Preventing Cyber Attacks, Part 3: Your HOA’s 4-Step Digital Defense Plan
Homeowners associations are taking advantage of this pervasive technology in droves, using property management software to expedite resident transactions, sign documents with electronic signatures, and perform tasks more efficiently. Digital technology can also help improve resident communication and security systems (via cardkey data and security cameras that are able to upload footage to a server instead of physical videotapes).
As is the case with most things, there can be challenges associated with all of these improvements. Digital technology has some pretty significant vulnerabilities that are prone to cyber attacks from sophisticated hackers. In fact, according to the Insurance Information Institute, California held the highest percent of total cybercrime victims in 2015, coming in at 14.53% out of all 50 states. These cybercrimes are popping up in the news frequently; in September 2017, credit bureau Equifax announced that a breach by hackers in July potentially compromised the personal information (e.g., Social Security numbers, birth dates and addresses) of 143 million Americans.
You might think that this doesn’t apply to you as an HOA board member. But the truth is, small businesses and organizations (like HOAs) are at an increasingly high risk for cyber attacks. In fact, global security firm Symantec reported that approximately 43% of all spear-phishing attacks in 2015 were against small businesses with 1 to 250 employees (that’s in contrast to 35% directed toward large businesses and 22% to medium-size businesses). Spear fishing is a particularly hostile threat to homeowner associations, as it involves sending fraudulent emails to organizations in order to obtain personal and confidential information. Small organizations are far from immune to cyber attacks.
Your Management Company’s RoleA strong digital defense strategy begins with hiring an experienced HOA management company. Many associations work with a community management company to manage day-to-day operations, including maintenance, resident communication and policy enforcement. In addition, the best community management companies will provide you with a team of dedicated IT professionals to help manage your community’s IT needs. The company that you trust with your confidential data will also be responsible for maintaining your systems where the data lives. There are several key attributes you should look for when hiring an HOA management company with dedicated IT support:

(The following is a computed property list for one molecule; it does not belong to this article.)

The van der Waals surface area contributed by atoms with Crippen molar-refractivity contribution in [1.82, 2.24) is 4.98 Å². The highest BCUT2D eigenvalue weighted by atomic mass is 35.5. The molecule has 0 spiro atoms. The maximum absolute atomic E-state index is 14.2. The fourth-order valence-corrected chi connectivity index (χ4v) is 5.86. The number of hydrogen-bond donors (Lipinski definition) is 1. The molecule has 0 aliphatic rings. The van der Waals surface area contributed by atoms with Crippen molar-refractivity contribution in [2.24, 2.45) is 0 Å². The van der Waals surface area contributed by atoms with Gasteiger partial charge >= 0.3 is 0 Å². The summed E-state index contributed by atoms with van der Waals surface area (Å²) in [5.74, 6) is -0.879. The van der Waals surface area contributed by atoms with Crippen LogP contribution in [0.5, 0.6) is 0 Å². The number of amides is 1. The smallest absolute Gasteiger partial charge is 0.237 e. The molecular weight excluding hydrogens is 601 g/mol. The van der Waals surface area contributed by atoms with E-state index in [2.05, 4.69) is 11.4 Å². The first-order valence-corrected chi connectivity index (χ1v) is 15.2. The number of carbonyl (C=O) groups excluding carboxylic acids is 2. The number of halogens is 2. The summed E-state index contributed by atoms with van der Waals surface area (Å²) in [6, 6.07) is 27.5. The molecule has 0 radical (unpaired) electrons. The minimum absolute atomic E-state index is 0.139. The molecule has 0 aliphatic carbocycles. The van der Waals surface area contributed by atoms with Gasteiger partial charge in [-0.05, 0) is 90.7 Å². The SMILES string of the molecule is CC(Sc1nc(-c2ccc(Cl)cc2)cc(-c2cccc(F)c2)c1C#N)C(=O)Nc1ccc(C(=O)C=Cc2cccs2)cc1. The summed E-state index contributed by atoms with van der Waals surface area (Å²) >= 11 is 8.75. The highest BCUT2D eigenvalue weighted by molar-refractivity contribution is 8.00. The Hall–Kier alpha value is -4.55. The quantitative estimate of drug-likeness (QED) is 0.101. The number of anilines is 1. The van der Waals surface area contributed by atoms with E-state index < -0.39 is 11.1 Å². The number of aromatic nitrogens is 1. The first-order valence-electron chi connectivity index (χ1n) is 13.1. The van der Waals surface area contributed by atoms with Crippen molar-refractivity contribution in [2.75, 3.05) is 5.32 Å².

- Strong understanding of your association’s IT needs
- Fast responsiveness to IT issues
- Dedicated service to your association
- Planning within your association’s budget
- Limited or no downtime during offsite hardware repairs
- No third-party access to your association’s confidential information
To see a list of questions you should be asking your community management company about how they handle cyber security, read page 12 of our downloadable White Paper, Who’s Minding Your Association’s Technology?
Your HOA’s RoleTony Joseph, regional vice president of information technology at FirstService Residential, said that in addition to hiring a community management company that provides dedicated IT support, association members can take some steps to protect themselves from cyber threats. To get started, we’ve outlined a 4-step digital defense plan:
Create a cyber security HOA policy.
- Determine roles and responsibilities. Decide which individuals will handle the data and who will ultimately manage cyber security.
- Cover potential risks (e.g., security breaches, leaking of personal information, and criminal hacking) and outline a plan of action if those problems should occur.
- Establish rules for using association devices. For example, if your association allows members or residents to use its mobile devices or computers, ensure that unauthorized people will not be able to access sensitive or confidential information.
- Have a data breach plan in place. Joseph said “We prepare for potential physical attacks by taking self-defense classes–we should have the same mindset for cyber threats. Preparation is key. ” There are many resources available to help individuals and businesses prepare for data loss or theft in the event of a breach. The Online Trust Alliance offers an online guide about data breach preparation and the Federal Trade Commission has online resources that explain the process of securing association data and protecting customer data.
Review cyber security guidelines.
Educate residents about cyber safety.
Use secure association software.
Cyber security is crucial for associations and the residents they serve. Recent statistics show that hackers and scammers regularly target small businesses and associations like HOAs. Since all communities are threatened by cyber attacks, it’s important to understand the risks and establish a plan to help combat these threats. To learn more about cyber security, read Part One of this series on the role that community residents play and Part Two on how your board can protect HOA data.
A trustworthy community management company can help you with your IT needs. To find out how, contact FirstService Residential, California’s leader in community association management.